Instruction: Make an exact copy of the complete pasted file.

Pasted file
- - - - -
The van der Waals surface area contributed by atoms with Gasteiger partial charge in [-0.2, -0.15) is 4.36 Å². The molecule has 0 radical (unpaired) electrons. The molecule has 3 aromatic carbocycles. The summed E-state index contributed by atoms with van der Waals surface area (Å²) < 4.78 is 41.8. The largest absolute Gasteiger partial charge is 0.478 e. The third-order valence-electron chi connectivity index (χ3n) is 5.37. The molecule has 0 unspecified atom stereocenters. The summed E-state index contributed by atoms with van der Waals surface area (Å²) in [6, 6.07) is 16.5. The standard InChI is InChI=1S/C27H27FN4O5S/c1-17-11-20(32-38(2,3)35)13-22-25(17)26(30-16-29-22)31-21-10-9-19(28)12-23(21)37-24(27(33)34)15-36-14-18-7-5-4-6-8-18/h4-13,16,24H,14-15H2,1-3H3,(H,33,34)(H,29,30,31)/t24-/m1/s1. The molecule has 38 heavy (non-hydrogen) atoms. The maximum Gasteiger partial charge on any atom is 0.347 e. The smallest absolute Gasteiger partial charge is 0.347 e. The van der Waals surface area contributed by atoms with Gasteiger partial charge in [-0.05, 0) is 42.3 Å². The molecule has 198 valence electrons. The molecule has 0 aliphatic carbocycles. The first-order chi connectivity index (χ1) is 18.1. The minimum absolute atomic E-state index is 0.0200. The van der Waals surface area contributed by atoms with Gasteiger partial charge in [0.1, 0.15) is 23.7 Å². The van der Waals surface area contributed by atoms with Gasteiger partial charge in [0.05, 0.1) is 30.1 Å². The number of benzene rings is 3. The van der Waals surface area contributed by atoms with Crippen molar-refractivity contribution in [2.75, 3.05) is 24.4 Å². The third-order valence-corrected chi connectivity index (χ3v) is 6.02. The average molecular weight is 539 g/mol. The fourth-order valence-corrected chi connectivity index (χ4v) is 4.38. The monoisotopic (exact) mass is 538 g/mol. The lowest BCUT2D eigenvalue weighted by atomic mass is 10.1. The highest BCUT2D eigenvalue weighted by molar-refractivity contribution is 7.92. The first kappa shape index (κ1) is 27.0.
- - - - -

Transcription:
The van der Waals surface area contributed by atoms with Gasteiger partial charge in [-0.2, -0.15) is 4.36 Å². The molecule has 0 radical (unpaired) electrons. The molecule has 3 aromatic carbocycles. The summed E-state index contributed by atoms with van der Waals surface area (Å²) < 4.78 is 41.8. The largest absolute Gasteiger partial charge is 0.478 e. The third-order valence-electron chi connectivity index (χ3n) is 5.37. The molecule has 0 unspecified atom stereocenters. The summed E-state index contributed by atoms with van der Waals surface area (Å²) in [6, 6.07) is 16.5. The standard InChI is InChI=1S/C27H27FN4O5S/c1-17-11-20(32-38(2,3)35)13-22-25(17)26(30-16-29-22)31-21-10-9-19(28)12-23(21)37-24(27(33)34)15-36-14-18-7-5-4-6-8-18/h4-13,16,24H,14-15H2,1-3H3,(H,33,34)(H,29,30,31)/t24-/m1/s1. The molecule has 38 heavy (non-hydrogen) atoms. The maximum Gasteiger partial charge on any atom is 0.347 e. The smallest absolute Gasteiger partial charge is 0.347 e. The van der Waals surface area contributed by atoms with Gasteiger partial charge in [-0.05, 0) is 42.3 Å². The molecule has 198 valence electrons. The molecule has 0 aliphatic carbocycles. The first-order chi connectivity index (χ1) is 18.1. The minimum absolute atomic E-state index is 0.0200. The van der Waals surface area contributed by atoms with Gasteiger partial charge in [0.1, 0.15) is 23.7 Å². The van der Waals surface area contributed by atoms with Gasteiger partial charge in [0.05, 0.1) is 30.1 Å². The number of benzene rings is 3. The van der Waals surface area contributed by atoms with Crippen molar-refractivity contribution in [2.75, 3.05) is 24.4 Å². The third-order valence-corrected chi connectivity index (χ3v) is 6.02. The average molecular weight is 539 g/mol. The fourth-order valence-corrected chi connectivity index (χ4v) is 4.38. The monoisotopic (exact) mass is 538 g/mol. The lowest BCUT2D eigenvalue weighted by atomic mass is 10.1. The highest BCUT2D eigenvalue weighted by molar-refractivity contribution is 7.92. The first kappa shape index (κ1) is 27.0.